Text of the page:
In Fully Operational Fandom, StarWars.com goes right to the heart of the Star Wars saga — the fans — for insight into their thoughts and experiences surrounding a galaxy far, far away.
The Orange County Convention Center (OCCC) is no stranger to cosplay. Dozens, probably hundreds, of costumed attendees have passed through its halls at conventions over the years, but I’d argue the cosplayers filling the walkways at Star Wars Celebration Orlando with armor and Queen Amidala headdresses are some of the finest examples of costumes the OCCC has seen. I’m biased, obviously, because look at the website you’re browsing, but I’m not wrong. Case in point: a costume that imagines what would happen if a wandering, lucky Jawa found BB-8.
The costume made by Jen Yates of Epbot and her husband John combines two characters into one ensemble and gave them the opportunity to try a new design. They’re not strangers to the world of making; the duo has been designing and building costumes for years, each one more complex and elaborate than the last. This time it was all about the illusion factor.
“I love illusion costumes, so John and I were looking to do a ‘stacked’ cosplay — something with either one character carrying another or a single short character standing on top of something. BB-8 is so small that I immediately wanted to get him up to eye-level, and I’ve also wanted to do a Jawa for a few years now, but always felt too tall. So we put those two together,” Jen says.
In case you wondered, Jen is five-feet-tall. In this costume, the Jawa is about four-feet-tall. This was an ideal way to negotiate her stature.
The stacking of the costume means that, in a way, Jen’s wearing two costumes at once. The rig incorporates the Jawa and BB-8. If you’re looking at the photos and tilting your head trying to figure out what’s where, you can give your neck a break. Jen explains, “In a nutshell: everything is built onto the aluminum frame of a camping backpack, and I see through the crack between BB-8’s head and body. I wear BB-8’s head like a helmet, so for photos I tip my head down to close that crack completely. My body is inside the canvas bag, and the Jawa is in front of me, supported by a PVC arm around my side. I can puppet the head using a rod at the base of the neck, so the Jawa can look side-to-side and also nod to people asking for photos.”
Remember when I said they don’t shy away from complex projects? I think the above description of the rig makes my case, but to present further evidence: aside from the framework, the costume includes fabric elements and a paper mache BB-8. They spent a month putting it all together. The logistics alone were a challenge. “Getting the structure and silhouette right was definitely the hardest part,” Jen says. “John is the visionary of the two of us, so he never doubted, but I needed LOTS of sketches and PhotoShop mock-ups to be convinced the illusion would work.”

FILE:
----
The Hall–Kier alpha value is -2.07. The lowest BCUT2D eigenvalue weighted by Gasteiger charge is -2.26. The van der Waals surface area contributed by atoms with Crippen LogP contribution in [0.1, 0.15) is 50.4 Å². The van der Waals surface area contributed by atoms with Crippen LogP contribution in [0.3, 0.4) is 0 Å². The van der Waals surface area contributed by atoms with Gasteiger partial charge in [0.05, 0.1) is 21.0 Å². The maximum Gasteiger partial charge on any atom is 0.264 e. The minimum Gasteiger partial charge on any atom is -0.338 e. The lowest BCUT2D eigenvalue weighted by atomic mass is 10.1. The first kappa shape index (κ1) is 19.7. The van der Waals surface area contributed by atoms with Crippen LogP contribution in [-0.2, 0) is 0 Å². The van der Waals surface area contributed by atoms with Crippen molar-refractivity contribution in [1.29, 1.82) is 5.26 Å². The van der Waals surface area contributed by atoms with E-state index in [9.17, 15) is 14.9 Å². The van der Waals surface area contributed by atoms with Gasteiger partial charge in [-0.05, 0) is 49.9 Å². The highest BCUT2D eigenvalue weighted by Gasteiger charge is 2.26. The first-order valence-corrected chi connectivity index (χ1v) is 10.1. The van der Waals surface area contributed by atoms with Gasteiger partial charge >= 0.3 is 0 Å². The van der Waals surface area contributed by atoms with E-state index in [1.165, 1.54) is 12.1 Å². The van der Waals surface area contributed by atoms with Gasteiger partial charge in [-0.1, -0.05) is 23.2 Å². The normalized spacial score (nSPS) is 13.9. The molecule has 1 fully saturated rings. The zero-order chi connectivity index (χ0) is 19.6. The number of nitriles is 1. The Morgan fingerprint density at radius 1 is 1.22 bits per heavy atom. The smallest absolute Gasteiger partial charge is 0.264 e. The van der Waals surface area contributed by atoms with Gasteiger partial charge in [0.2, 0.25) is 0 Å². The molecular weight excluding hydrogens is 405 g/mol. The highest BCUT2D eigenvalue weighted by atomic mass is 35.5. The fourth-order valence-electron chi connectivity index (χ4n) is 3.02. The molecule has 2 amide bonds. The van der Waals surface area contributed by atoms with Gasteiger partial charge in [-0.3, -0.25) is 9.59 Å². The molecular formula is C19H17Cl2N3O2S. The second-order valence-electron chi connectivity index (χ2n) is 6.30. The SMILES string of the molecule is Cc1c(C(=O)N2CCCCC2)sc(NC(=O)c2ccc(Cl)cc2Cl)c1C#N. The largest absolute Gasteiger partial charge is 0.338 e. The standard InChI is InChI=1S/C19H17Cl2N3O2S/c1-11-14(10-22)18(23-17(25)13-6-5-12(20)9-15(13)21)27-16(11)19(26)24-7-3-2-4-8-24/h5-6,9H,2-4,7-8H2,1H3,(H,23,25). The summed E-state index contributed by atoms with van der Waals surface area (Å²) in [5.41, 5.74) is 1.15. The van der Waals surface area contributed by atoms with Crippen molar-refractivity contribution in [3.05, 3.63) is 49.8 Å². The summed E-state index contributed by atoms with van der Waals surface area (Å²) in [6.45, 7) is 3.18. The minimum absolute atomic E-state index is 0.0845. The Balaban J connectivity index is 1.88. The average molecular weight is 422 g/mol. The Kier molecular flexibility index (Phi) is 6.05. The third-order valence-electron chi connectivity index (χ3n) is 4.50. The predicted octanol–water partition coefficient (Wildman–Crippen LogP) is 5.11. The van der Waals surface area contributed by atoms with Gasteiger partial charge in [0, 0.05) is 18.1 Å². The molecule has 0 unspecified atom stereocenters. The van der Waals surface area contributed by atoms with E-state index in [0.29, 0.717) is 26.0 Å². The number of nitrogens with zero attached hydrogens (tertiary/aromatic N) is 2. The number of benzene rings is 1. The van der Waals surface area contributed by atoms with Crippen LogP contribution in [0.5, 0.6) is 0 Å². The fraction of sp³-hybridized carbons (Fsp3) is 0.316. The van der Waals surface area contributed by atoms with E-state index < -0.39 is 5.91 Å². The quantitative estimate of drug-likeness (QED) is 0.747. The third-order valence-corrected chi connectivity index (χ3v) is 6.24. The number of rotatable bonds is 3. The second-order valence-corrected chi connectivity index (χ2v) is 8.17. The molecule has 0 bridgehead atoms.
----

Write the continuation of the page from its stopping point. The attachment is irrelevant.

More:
With the structure figured out, they had to make it all settle in a comfortable and practical way. That was just as hard as it sounded. Jen says, “After that, getting the rig’s foundation to sit right was pretty tricky. My eye slot is only about an inch high, so if BB-8’s body sat too low or too high by even a few millimeters, I couldn’t see. Then we had to adjust things so I could comfortably move my head and — believe it or not — scratch my nose, because little comfort things like that are monumentally important when you’re spending many hours on the convention floor. Now I have enough room in there to touch my face, scratch an itch, and even drink a bottle of water — though I do need a straw.”
It’s especially good that Jen was comfortable, because while she was in costume at Celebration Orlando, she stopped for a lot of interactions and tons of photos. Jen mentions pausing for pictures “posed an interesting problem (pun intended).” As she explains, the costume looks best when in it’s in motion, but she had to stay stationary for photos. “I tried to find a good balance between standing in one place and moving forward a few steps, just so folks could see how it moved and that there was, in fact, a real person in there,” she says.
When she was stopped by fellow fans, Jen tells me she was most surprised by two things: “One: how much children loved my costume, and wanted to interact with the Jawa. Two: how often adults assumed the entire thing was a robot! I got a real kick out of hearing the crowds try to figure it out. My favorite was when someone would ask John, who was always beside me, to ‘make it move!’ Naturally I would move on cue, just to keep the befuddlement going. It was great fun.”
And sometimes, they really accomplished an illusion. “The other common assumption was that the Jawa was a real person, so I had several awkward ‘high-five’ moments,” she says. “Oops. Still, talk about the best compliment: every person fooled was another mark of success!”
Amy Ratcliffe is a writer obsessed with Star Wars, Disney, and coffee. Follow her on Twitter at @amy_geek.